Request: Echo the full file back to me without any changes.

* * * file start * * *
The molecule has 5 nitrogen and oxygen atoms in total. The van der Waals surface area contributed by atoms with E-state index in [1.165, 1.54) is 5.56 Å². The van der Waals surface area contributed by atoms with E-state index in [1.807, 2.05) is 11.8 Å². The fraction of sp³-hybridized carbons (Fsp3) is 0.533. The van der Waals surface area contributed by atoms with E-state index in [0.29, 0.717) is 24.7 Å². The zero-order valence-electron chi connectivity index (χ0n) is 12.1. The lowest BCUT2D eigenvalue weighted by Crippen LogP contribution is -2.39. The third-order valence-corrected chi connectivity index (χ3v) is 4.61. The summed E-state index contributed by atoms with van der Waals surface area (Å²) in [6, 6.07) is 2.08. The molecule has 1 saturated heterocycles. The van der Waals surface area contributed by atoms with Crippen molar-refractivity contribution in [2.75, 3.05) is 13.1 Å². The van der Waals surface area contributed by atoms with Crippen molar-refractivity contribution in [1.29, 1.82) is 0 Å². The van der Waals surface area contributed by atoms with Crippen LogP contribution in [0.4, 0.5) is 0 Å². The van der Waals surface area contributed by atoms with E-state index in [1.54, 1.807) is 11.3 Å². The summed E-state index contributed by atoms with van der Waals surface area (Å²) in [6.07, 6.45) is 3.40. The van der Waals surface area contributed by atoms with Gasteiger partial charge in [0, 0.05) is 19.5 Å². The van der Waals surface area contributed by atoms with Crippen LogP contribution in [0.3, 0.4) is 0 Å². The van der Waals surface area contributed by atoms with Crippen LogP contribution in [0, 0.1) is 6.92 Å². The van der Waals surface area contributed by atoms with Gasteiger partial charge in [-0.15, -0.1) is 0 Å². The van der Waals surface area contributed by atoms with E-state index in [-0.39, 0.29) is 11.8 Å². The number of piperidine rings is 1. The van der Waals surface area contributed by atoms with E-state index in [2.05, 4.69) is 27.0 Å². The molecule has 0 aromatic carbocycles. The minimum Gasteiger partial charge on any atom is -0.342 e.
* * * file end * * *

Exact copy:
The molecule has 5 nitrogen and oxygen atoms in total. The van der Waals surface area contributed by atoms with E-state index in [1.165, 1.54) is 5.56 Å². The van der Waals surface area contributed by atoms with E-state index in [1.807, 2.05) is 11.8 Å². The fraction of sp³-hybridized carbons (Fsp3) is 0.533. The van der Waals surface area contributed by atoms with E-state index in [0.29, 0.717) is 24.7 Å². The zero-order valence-electron chi connectivity index (χ0n) is 12.1. The lowest BCUT2D eigenvalue weighted by Crippen LogP contribution is -2.39. The third-order valence-corrected chi connectivity index (χ3v) is 4.61. The summed E-state index contributed by atoms with van der Waals surface area (Å²) in [6, 6.07) is 2.08. The molecule has 1 saturated heterocycles. The van der Waals surface area contributed by atoms with Crippen molar-refractivity contribution in [2.75, 3.05) is 13.1 Å². The van der Waals surface area contributed by atoms with Crippen molar-refractivity contribution in [1.29, 1.82) is 0 Å². The van der Waals surface area contributed by atoms with Crippen LogP contribution in [0.4, 0.5) is 0 Å². The van der Waals surface area contributed by atoms with E-state index in [1.54, 1.807) is 11.3 Å². The summed E-state index contributed by atoms with van der Waals surface area (Å²) in [6.07, 6.45) is 3.40. The van der Waals surface area contributed by atoms with Gasteiger partial charge in [0, 0.05) is 19.5 Å². The van der Waals surface area contributed by atoms with Crippen LogP contribution in [0.3, 0.4) is 0 Å². The van der Waals surface area contributed by atoms with Crippen LogP contribution in [0, 0.1) is 6.92 Å². The van der Waals surface area contributed by atoms with Gasteiger partial charge in [-0.15, -0.1) is 0 Å². The van der Waals surface area contributed by atoms with E-state index in [-0.39, 0.29) is 11.8 Å². The number of piperidine rings is 1. The van der Waals surface area contributed by atoms with E-state index in [2.05, 4.69) is 27.0 Å². The molecule has 0 aromatic carbocycles. The minimum Gasteiger partial charge on any atom is -0.342 e.